Opinion: Don’t let economy hinder educationWithin the last few weeks, two major bodies of work emanated from Washington, D.C. (Three, if you count the health-care bill.) The first was the release of the new, national educational standards in English and mathematics. In fact, these were released some time ago but they finally reached the state level for local input.
By: Joe Graves, Mitchell superintendent
Within the last few weeks, two major bodies of work emanated from Washington, D.C. (Three, if you count the health-care bill.) The first was the release of the new, national educational standards in English and mathematics. In fact, these were released some time ago but they finally reached the state level for local input.
Allow me to admit up front that I have only skimmed the standards. I have not taken the time and effort necessary to really delve into, say, the kindergarten mathematics standards in order to evaluate whether they are too tame, sufficiently rigorous, or too difficult for the average 6-year-old’s brain development. Nor have I done so for the seventh-grade writing standards. I have not because, frankly, it doesn’t really matter what I think. And it doesn’t really matter what (name your favorite Mitchell School District teacher here) thinks, either.
These are national standards developed by a group of experts from Washington, D.C., for crying out loud! How could it possibly matter what we think, or what a teacher from Bison, S.D., or Hope, Ark., or Chicago, Ill., or anyplace else thinks? The standards are the standards. They may pick around the edges a bit and they will definitely take all that input, aggregate it, analyze it, synthesize it, evaluate it and talk endlessly about how unbelievably much they received of it. Then they’ll change a few commas, delete one or two standards, add three of four, revise five or six, finalize it and congratulate themselves on completing the job. They will be especially complimentary on just how much they listened.
Except they won’t have listened at all. What they’ll have done is impose on every state, school district, administrator, teacher and student in the land a set of educational criteria that they decided upon. And as soon as that is done, they’ll begin the process of developing the curriculum, teaching strategies, and assessments that every student will be taught with, and, after months of intense soliciting of input all of which will be scrupulously ignored through lip-service, they will impose these as well.
Nevertheless, I will take this opportunity to provide my input on the national mathematics and language arts standards to state officials: Reject them. Reject them all.
South Dakota has perfectly serviceable and sensible educational standards. They are not perfect, but they work, and to rerepeat myself, since education is a state function, all educational standards should be state standards, not national ones.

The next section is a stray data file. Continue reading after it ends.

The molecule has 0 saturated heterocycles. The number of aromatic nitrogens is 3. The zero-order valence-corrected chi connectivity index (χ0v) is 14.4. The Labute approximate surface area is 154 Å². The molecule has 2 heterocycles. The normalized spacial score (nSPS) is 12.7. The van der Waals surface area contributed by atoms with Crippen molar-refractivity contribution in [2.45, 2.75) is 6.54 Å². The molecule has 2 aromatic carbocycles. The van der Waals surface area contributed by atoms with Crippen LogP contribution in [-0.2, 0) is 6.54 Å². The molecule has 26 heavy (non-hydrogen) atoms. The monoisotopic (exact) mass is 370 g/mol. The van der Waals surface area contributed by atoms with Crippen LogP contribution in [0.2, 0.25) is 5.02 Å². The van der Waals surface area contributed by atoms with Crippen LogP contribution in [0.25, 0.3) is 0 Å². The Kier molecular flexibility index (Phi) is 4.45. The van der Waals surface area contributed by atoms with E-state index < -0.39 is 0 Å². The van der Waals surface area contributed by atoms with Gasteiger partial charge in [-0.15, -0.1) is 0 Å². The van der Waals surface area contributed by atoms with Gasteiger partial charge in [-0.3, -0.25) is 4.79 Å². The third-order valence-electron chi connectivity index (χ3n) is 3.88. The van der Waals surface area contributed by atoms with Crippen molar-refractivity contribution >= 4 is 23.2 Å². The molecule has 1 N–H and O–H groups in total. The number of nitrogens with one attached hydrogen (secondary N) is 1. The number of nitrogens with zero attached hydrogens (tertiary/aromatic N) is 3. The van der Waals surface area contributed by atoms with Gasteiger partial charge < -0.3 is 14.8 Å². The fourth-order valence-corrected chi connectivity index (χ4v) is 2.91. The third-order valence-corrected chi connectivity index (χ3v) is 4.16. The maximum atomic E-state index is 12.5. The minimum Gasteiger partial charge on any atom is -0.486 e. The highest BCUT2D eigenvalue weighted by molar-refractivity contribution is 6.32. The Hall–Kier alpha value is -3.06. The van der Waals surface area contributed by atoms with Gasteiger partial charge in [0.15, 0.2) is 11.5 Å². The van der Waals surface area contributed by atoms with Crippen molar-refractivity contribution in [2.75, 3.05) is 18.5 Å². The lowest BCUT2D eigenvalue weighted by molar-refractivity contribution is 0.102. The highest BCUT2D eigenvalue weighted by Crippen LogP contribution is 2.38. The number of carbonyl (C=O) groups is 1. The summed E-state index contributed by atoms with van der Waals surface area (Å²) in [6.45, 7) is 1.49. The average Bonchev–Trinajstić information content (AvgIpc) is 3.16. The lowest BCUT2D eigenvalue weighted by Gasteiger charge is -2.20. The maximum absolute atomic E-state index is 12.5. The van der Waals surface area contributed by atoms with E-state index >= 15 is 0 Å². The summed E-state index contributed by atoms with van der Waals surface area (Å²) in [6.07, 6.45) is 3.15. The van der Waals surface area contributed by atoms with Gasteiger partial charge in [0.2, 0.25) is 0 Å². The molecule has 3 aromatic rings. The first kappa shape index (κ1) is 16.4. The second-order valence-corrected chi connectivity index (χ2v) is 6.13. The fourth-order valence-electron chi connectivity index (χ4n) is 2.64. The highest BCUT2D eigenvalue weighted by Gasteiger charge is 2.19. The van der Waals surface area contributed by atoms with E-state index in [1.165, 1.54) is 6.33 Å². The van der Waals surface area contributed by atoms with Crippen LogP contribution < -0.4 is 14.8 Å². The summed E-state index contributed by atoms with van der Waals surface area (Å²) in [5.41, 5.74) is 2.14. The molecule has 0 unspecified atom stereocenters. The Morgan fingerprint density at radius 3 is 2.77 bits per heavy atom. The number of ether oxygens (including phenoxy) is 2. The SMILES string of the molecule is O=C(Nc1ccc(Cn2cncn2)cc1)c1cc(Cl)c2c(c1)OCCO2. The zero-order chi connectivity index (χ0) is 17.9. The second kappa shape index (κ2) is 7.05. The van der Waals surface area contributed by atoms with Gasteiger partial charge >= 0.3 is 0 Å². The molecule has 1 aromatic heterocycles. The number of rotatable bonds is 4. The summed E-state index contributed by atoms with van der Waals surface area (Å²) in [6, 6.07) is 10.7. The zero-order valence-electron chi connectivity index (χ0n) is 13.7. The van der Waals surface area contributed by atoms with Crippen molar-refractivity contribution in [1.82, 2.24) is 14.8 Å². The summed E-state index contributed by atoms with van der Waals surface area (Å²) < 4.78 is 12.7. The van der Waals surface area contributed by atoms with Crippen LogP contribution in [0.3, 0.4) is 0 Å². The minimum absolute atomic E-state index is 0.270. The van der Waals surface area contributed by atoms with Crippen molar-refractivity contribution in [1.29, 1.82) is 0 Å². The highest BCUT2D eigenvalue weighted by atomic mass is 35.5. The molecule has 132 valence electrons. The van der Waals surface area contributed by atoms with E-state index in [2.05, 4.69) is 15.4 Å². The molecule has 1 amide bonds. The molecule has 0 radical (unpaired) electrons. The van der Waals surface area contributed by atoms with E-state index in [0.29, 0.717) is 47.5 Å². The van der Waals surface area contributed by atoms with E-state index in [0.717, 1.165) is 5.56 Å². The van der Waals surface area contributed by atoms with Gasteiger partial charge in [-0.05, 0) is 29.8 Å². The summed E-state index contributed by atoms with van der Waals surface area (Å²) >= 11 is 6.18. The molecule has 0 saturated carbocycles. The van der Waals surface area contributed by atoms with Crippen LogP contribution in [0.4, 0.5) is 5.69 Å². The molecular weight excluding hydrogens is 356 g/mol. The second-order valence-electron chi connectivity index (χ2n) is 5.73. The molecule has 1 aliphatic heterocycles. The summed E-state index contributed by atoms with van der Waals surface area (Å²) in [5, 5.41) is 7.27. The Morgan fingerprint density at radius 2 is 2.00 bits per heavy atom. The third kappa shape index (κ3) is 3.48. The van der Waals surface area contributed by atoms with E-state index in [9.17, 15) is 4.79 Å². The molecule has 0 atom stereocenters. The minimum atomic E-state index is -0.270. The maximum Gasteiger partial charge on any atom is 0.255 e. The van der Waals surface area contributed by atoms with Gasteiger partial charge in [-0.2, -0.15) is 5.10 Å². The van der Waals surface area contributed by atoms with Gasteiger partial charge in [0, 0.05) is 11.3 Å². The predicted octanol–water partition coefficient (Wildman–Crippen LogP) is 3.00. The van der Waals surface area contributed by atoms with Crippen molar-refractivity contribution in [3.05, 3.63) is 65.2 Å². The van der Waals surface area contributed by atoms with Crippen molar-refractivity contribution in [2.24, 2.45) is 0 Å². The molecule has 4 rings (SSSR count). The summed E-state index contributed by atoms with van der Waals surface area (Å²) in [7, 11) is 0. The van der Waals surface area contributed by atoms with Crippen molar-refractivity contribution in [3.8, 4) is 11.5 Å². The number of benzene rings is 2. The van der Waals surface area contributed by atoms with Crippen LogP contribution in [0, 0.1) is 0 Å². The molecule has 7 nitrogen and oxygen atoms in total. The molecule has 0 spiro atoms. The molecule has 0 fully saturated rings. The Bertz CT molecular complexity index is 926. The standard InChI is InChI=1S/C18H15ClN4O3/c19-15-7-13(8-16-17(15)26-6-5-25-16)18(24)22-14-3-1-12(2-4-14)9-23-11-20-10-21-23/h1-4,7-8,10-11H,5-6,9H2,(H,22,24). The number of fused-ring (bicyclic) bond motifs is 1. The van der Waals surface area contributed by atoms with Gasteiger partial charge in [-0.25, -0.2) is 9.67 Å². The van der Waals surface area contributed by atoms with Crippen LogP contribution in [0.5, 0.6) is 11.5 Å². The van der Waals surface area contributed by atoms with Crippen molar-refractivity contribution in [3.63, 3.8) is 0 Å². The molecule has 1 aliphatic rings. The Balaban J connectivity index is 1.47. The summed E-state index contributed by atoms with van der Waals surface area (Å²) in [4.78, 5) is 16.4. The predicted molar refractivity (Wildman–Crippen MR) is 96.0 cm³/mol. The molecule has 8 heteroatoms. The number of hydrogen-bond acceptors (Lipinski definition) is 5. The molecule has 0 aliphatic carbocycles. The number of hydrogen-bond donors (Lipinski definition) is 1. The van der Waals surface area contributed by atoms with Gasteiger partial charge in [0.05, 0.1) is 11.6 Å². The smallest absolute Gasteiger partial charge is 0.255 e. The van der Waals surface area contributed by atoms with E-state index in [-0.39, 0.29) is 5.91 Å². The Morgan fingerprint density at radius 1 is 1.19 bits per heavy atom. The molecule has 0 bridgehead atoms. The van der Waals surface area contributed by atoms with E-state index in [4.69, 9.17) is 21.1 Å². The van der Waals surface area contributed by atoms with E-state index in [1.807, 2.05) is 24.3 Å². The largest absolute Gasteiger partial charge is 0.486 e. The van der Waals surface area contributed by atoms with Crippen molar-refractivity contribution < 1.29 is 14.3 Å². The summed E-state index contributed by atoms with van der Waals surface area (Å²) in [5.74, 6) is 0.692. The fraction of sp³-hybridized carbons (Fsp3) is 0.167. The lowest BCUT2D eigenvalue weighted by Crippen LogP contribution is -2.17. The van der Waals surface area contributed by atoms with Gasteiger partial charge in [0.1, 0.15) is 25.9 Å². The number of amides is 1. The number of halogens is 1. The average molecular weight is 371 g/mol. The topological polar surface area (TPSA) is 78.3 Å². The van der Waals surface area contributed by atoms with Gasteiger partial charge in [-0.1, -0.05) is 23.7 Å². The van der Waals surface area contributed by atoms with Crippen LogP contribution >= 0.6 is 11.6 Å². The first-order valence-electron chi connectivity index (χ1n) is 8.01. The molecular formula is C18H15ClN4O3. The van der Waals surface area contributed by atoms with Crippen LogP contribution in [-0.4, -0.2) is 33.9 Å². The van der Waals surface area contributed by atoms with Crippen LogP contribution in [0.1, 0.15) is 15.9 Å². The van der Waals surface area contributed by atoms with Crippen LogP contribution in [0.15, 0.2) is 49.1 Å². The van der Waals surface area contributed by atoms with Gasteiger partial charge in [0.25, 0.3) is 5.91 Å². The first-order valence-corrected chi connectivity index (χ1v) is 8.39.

To those of you who believe I am being unfair to the process of input on national standards, I offer the second educational emanation from Washington, D.C., the awarding of the Race to the Top grant dollars to Delaware ($100 million) and Tennessee ($600 million). Having reviewed South Dakota’s grant application, I have to admit I was impressed with my home state’s submission. It identified the most significant problem of education in South Dakota — lagging Native American student achievement — and provided a proven solution developed by gifted and creative Native American educators. Frankly, I am appalled that a president who headlined a Native American summit with the quote “I am on your side” could have an education department so unwilling to look at a gutsy, meaningful proposal.
Except the application process wasn’t about meaningful proposals to solve real educational problems. It was about making every state in the union toe a new line on how education should work in America. To receive serious consideration for Race to the Top (which would be more aptly name Race to Subservience) dollars, states had to promise, among other things, to:
• Adopt national standards;
• Adopt the national assessments to go with these standards;
• Craft a statewide longitudinal student achievement data system;
• Implement merit pay;
• Hire and fire teachers and administrators based upon merit;
• Enact “turnaround” policies including the ability to fire every educator working a school which isn’t showing acceptable levels of success regardless of that particular educator’s effectiveness;
• Substantially weaken or eliminate tenure rules for teachers;
• Enact laws allowing charter and other specialty schools.
The odd thing is that I actually like some of these ideas. OK, I even like most of these ideas. But are these issues really appropriate for federal action? Is South Dakota really willing to surrender the state’s No. 1 constitutional function, education, for a shot at Race to the Top dollars? Had South Dakota’s grant application been approved, it would have provided about $70 million for education. And for that one-time expenditure of $70 million, it would have purchased South Dakota’s K-12 school system, for which the state and taxpayers spend well over a half a billion dollars each year.
South Dakota educators by and large do a great job educating the children of this state. We should not let a temporary economic downturn lead to the surrender of our educational system to odious federal mandates and uninformed federal bureaucrats in the pursuit of deceptive federal largesse.
Reject them. Reject them all.